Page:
For many years timber framing was conventionally cut-onsite, meaning long lengths of timber were ordered, delivered to the building site and then cut-to-length by the carpenter/ builder as he required them and according to the working drawings.
Later, the timber supplier offered a cut-to-size service which fulfilled a builder's order for accurately cut studs, for example, and in the case of a simple house design, eliminated much onsite wastage of materials and labour.
The progression to full off-site fabrication in small or large factories is still occurring although many of the large-volume house builders have already converted to use substantial numbers of prefabricated wall frames and mostly prefabricated roof framing in the form of nail-plated trusses.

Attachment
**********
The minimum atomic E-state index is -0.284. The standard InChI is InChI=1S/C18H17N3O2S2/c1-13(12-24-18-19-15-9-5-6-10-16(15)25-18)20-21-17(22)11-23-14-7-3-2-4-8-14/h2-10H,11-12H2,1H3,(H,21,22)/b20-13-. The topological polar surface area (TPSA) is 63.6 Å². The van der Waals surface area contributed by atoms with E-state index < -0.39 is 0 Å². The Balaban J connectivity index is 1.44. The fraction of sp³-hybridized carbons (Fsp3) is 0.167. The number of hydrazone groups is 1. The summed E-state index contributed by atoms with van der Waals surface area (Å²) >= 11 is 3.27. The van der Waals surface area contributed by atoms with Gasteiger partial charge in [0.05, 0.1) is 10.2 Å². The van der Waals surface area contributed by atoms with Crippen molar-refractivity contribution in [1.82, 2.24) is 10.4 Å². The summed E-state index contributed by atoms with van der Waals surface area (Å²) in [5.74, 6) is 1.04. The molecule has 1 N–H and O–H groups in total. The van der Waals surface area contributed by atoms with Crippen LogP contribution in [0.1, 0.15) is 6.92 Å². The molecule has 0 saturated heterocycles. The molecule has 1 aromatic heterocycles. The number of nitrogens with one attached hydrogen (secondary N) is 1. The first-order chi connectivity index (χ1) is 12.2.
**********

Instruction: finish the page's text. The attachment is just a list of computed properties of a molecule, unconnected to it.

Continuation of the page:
While these factory made wall frames are not substantially different from old-style or conventional framing, the prefabricated roof framing must be considered more as a complete, separate, engineered (i.e. individually designed) structure.
Prefabricated nail-plated roof truss assembly showing solid timber bracing. Metal tension bracing is also a suitable alternative but should be fixed to manufacturer's recommendations.
The prefabricated roof frame now consists of an assembly of trusses designed by the fabricators computer programme which, in effect, controls the design, the schedule for cutting and the assembly of the components. The final design of the "trussed" roof is nominated by the fabricators technical expertise and the builder should follow those detailed instructions, particularly as regards bracing and the hold-down fixings which attach the individual trusses to the top plates.
Generally, the bottom chord of a prefabricated roof truss would act as a ceiling joist and on occasions ceiling materials would be fixed directly to those chords.
Some variations of timber prefabricated truss designs, showing positioning on top wall plate.